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Teen dies after 'routine' wisdom tooth surgery

Discussion in 'Dental' started by Danbo1957, Apr 6, 2012.

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  1. Danbo1957

    Danbo1957

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    Story continues...

    http://todayhealth.today.msnbc.msn....-dies-after-routine-wisdom-tooth-surgery?lite
  2. Shnurek

    Shnurek

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    Anything can go wrong anytime. This is an anecdotal case, 1 out of 2 this year. For example, an OD might prescribe atropine drops for a baby. If the parent administers too many of them in too short of a time period to the baby's eye, the baby can die. And these are just simple eye drops and not general anaesthesia complications. Every patient is different.
  3. PMPMD

    PMPMD 4G MD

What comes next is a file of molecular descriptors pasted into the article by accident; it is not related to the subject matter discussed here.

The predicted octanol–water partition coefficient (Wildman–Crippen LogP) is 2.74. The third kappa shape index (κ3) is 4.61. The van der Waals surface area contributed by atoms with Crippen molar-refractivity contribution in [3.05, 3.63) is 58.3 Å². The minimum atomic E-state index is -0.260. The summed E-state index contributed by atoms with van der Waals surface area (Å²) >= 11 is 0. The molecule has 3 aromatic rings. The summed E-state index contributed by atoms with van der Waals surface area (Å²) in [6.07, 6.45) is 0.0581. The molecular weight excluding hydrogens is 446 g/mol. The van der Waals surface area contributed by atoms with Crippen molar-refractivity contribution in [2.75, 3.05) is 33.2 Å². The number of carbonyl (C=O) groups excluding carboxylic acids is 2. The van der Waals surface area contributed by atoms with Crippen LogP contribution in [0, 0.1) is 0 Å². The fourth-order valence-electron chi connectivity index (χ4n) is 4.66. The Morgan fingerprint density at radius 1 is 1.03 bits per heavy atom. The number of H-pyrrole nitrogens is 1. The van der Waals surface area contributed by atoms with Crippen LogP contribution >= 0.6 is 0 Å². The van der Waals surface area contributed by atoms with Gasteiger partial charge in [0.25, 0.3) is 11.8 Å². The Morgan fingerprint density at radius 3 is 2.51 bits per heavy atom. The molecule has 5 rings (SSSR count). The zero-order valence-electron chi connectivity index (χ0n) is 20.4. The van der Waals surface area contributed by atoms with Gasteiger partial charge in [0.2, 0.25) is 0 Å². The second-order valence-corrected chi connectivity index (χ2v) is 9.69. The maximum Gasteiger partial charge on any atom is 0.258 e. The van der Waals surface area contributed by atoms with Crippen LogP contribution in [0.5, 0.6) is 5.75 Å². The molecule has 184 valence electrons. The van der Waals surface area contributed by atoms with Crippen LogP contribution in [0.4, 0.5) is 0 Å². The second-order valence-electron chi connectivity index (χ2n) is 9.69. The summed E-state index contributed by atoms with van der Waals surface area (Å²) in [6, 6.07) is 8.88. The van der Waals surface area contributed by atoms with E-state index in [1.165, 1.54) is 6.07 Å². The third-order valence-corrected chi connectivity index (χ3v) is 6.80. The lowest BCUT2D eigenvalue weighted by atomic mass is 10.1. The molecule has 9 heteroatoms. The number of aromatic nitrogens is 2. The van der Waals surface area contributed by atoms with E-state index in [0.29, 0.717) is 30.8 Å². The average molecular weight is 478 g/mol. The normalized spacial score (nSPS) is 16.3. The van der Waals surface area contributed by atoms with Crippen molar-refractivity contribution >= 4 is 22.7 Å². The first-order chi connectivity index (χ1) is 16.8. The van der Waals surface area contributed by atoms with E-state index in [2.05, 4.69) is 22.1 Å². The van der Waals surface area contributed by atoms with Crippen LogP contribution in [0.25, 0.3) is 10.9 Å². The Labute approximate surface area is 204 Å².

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    What type of sedation is typically used for oral surgery? Intermittent versed, fentanyl?
  4. stockpost

    stockpost

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    It is sad that a teen die just for a tooth extraction.
  5. djeffreyt

    djeffreyt Senior Member

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    Are you asking about the drugs used or the types of sedation...

    Most oral surgery is done under local anesthetics without sedation. I took out 4 wisdom teeth a few days ago on local.